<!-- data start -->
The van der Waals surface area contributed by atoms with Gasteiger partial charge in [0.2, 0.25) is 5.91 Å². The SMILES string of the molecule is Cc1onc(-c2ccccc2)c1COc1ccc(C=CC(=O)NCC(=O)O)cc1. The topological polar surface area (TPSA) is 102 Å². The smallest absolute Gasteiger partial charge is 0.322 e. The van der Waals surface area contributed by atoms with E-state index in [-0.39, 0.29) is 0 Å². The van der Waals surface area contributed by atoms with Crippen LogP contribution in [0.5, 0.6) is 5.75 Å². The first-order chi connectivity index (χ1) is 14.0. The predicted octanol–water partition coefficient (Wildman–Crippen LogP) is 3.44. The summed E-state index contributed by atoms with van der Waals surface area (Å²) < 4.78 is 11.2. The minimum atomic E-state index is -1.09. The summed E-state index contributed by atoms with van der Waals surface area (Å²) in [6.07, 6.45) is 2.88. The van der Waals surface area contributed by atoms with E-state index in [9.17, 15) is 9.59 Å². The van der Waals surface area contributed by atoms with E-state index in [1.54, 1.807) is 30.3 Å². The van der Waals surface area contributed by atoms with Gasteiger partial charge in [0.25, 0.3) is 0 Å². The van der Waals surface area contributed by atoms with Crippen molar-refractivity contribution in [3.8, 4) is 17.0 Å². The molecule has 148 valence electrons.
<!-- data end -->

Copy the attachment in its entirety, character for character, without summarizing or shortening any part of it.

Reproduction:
The van der Waals surface area contributed by atoms with Gasteiger partial charge in [0.2, 0.25) is 5.91 Å². The SMILES string of the molecule is Cc1onc(-c2ccccc2)c1COc1ccc(C=CC(=O)NCC(=O)O)cc1. The topological polar surface area (TPSA) is 102 Å². The smallest absolute Gasteiger partial charge is 0.322 e. The van der Waals surface area contributed by atoms with E-state index in [-0.39, 0.29) is 0 Å². The van der Waals surface area contributed by atoms with Crippen LogP contribution in [0.5, 0.6) is 5.75 Å². The first-order chi connectivity index (χ1) is 14.0. The predicted octanol–water partition coefficient (Wildman–Crippen LogP) is 3.44. The summed E-state index contributed by atoms with van der Waals surface area (Å²) < 4.78 is 11.2. The minimum atomic E-state index is -1.09. The summed E-state index contributed by atoms with van der Waals surface area (Å²) in [6.07, 6.45) is 2.88. The van der Waals surface area contributed by atoms with E-state index in [9.17, 15) is 9.59 Å². The van der Waals surface area contributed by atoms with E-state index in [1.54, 1.807) is 30.3 Å². The van der Waals surface area contributed by atoms with Gasteiger partial charge in [0.25, 0.3) is 0 Å². The van der Waals surface area contributed by atoms with Crippen molar-refractivity contribution in [3.8, 4) is 17.0 Å². The molecule has 148 valence electrons.